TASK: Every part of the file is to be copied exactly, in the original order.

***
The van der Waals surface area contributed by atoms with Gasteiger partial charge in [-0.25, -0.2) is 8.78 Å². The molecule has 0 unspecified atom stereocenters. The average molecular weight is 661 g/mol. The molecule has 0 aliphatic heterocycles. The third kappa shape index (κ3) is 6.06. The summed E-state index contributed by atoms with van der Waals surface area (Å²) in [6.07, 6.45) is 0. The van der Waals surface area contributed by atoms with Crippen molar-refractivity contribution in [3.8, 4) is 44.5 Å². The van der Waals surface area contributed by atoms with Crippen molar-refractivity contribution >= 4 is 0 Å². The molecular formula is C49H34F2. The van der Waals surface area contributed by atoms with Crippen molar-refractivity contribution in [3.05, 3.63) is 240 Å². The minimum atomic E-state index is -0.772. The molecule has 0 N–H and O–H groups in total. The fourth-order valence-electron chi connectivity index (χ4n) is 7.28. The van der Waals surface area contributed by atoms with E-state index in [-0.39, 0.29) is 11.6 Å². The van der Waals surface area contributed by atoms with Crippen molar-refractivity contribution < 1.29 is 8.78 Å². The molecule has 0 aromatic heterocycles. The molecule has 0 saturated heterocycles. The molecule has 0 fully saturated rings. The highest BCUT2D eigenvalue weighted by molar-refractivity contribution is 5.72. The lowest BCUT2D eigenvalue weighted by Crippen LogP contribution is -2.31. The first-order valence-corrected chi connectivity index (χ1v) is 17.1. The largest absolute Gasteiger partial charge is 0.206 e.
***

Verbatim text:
The van der Waals surface area contributed by atoms with Gasteiger partial charge in [-0.25, -0.2) is 8.78 Å². The molecule has 0 unspecified atom stereocenters. The average molecular weight is 661 g/mol. The molecule has 0 aliphatic heterocycles. The third kappa shape index (κ3) is 6.06. The summed E-state index contributed by atoms with van der Waals surface area (Å²) in [6.07, 6.45) is 0. The van der Waals surface area contributed by atoms with Crippen molar-refractivity contribution in [3.8, 4) is 44.5 Å². The van der Waals surface area contributed by atoms with Crippen molar-refractivity contribution >= 4 is 0 Å². The molecular formula is C49H34F2. The van der Waals surface area contributed by atoms with Crippen molar-refractivity contribution in [3.05, 3.63) is 240 Å². The minimum atomic E-state index is -0.772. The molecule has 0 N–H and O–H groups in total. The fourth-order valence-electron chi connectivity index (χ4n) is 7.28. The van der Waals surface area contributed by atoms with E-state index in [-0.39, 0.29) is 11.6 Å². The van der Waals surface area contributed by atoms with Crippen molar-refractivity contribution < 1.29 is 8.78 Å². The molecule has 0 aromatic heterocycles. The molecule has 0 saturated heterocycles. The molecule has 0 fully saturated rings. The highest BCUT2D eigenvalue weighted by molar-refractivity contribution is 5.72. The lowest BCUT2D eigenvalue weighted by Crippen LogP contribution is -2.31. The first-order valence-corrected chi connectivity index (χ1v) is 17.1. The largest absolute Gasteiger partial charge is 0.206 e.